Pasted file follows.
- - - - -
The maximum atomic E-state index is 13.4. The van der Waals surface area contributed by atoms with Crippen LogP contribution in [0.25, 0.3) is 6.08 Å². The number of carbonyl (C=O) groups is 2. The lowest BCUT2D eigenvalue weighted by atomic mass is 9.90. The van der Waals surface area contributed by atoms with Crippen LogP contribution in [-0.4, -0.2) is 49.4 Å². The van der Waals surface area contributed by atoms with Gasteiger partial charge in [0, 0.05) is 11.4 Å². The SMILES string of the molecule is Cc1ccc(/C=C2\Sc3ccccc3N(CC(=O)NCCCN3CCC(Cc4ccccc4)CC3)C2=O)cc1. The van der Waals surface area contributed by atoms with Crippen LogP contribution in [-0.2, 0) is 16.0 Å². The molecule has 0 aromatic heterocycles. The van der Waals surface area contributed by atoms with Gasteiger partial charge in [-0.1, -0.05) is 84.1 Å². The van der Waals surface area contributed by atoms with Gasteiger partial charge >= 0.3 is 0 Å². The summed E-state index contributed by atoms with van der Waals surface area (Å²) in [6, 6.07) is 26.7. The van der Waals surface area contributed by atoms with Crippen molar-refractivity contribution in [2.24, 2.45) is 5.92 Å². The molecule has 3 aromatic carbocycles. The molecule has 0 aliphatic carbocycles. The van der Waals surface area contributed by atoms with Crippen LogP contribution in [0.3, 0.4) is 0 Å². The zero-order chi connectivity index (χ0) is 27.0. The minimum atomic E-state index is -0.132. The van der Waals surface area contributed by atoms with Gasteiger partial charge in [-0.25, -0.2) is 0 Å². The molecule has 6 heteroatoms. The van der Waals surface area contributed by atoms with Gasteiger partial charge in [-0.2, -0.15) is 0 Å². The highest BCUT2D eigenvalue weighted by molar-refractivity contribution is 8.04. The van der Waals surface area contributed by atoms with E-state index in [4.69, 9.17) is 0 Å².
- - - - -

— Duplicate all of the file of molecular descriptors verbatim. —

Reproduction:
The maximum atomic E-state index is 13.4. The van der Waals surface area contributed by atoms with Crippen LogP contribution in [0.25, 0.3) is 6.08 Å². The number of carbonyl (C=O) groups is 2. The lowest BCUT2D eigenvalue weighted by atomic mass is 9.90. The van der Waals surface area contributed by atoms with Crippen LogP contribution in [-0.4, -0.2) is 49.4 Å². The van der Waals surface area contributed by atoms with Gasteiger partial charge in [0, 0.05) is 11.4 Å². The SMILES string of the molecule is Cc1ccc(/C=C2\Sc3ccccc3N(CC(=O)NCCCN3CCC(Cc4ccccc4)CC3)C2=O)cc1. The van der Waals surface area contributed by atoms with Crippen LogP contribution in [-0.2, 0) is 16.0 Å². The molecule has 0 aromatic heterocycles. The van der Waals surface area contributed by atoms with Gasteiger partial charge in [-0.1, -0.05) is 84.1 Å². The van der Waals surface area contributed by atoms with Gasteiger partial charge >= 0.3 is 0 Å². The summed E-state index contributed by atoms with van der Waals surface area (Å²) in [6, 6.07) is 26.7. The van der Waals surface area contributed by atoms with Crippen molar-refractivity contribution in [2.24, 2.45) is 5.92 Å². The molecule has 3 aromatic carbocycles. The molecule has 0 aliphatic carbocycles. The van der Waals surface area contributed by atoms with Crippen LogP contribution in [0.3, 0.4) is 0 Å². The zero-order chi connectivity index (χ0) is 27.0. The minimum atomic E-state index is -0.132. The van der Waals surface area contributed by atoms with Gasteiger partial charge in [-0.25, -0.2) is 0 Å². The molecule has 6 heteroatoms. The van der Waals surface area contributed by atoms with Gasteiger partial charge in [-0.2, -0.15) is 0 Å². The highest BCUT2D eigenvalue weighted by molar-refractivity contribution is 8.04. The van der Waals surface area contributed by atoms with E-state index in [4.69, 9.17) is 0 Å².